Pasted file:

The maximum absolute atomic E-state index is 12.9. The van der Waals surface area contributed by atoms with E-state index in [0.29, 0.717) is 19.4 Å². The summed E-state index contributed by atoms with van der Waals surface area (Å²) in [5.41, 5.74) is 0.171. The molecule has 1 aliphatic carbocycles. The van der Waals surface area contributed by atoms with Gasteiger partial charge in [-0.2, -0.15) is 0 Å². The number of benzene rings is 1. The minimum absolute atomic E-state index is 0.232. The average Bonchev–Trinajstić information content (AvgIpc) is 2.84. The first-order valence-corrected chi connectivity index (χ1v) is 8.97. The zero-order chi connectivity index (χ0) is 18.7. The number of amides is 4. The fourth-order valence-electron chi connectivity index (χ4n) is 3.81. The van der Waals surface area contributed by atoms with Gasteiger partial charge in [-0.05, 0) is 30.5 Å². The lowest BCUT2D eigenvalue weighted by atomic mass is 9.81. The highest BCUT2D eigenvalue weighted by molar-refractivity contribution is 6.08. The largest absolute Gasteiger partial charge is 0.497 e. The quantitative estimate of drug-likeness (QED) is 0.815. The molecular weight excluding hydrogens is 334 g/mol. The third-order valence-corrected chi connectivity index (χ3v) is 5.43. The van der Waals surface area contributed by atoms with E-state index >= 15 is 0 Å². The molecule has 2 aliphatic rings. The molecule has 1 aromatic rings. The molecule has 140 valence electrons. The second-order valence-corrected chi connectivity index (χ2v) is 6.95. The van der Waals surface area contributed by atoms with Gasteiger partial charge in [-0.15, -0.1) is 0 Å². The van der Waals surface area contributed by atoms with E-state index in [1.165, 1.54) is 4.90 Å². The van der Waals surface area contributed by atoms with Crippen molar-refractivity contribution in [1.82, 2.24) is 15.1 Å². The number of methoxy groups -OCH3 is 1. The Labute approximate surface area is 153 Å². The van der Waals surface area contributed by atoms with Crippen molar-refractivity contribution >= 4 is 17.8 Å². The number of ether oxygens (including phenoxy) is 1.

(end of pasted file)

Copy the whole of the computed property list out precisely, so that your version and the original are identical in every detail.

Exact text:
The maximum absolute atomic E-state index is 12.9. The van der Waals surface area contributed by atoms with E-state index in [0.29, 0.717) is 19.4 Å². The summed E-state index contributed by atoms with van der Waals surface area (Å²) in [5.41, 5.74) is 0.171. The molecule has 1 aliphatic carbocycles. The van der Waals surface area contributed by atoms with Gasteiger partial charge in [-0.2, -0.15) is 0 Å². The number of benzene rings is 1. The minimum absolute atomic E-state index is 0.232. The average Bonchev–Trinajstić information content (AvgIpc) is 2.84. The first-order valence-corrected chi connectivity index (χ1v) is 8.97. The zero-order chi connectivity index (χ0) is 18.7. The number of amides is 4. The fourth-order valence-electron chi connectivity index (χ4n) is 3.81. The van der Waals surface area contributed by atoms with Gasteiger partial charge in [-0.05, 0) is 30.5 Å². The lowest BCUT2D eigenvalue weighted by atomic mass is 9.81. The highest BCUT2D eigenvalue weighted by molar-refractivity contribution is 6.08. The largest absolute Gasteiger partial charge is 0.497 e. The quantitative estimate of drug-likeness (QED) is 0.815. The molecular weight excluding hydrogens is 334 g/mol. The third-order valence-corrected chi connectivity index (χ3v) is 5.43. The van der Waals surface area contributed by atoms with E-state index >= 15 is 0 Å². The molecule has 2 aliphatic rings. The molecule has 1 aromatic rings. The molecule has 140 valence electrons. The second-order valence-corrected chi connectivity index (χ2v) is 6.95. The van der Waals surface area contributed by atoms with Gasteiger partial charge in [-0.15, -0.1) is 0 Å². The van der Waals surface area contributed by atoms with E-state index in [1.165, 1.54) is 4.90 Å². The van der Waals surface area contributed by atoms with Crippen molar-refractivity contribution in [1.82, 2.24) is 15.1 Å². The number of methoxy groups -OCH3 is 1. The Labute approximate surface area is 153 Å². The van der Waals surface area contributed by atoms with Crippen molar-refractivity contribution >= 4 is 17.8 Å². The number of ether oxygens (including phenoxy) is 1.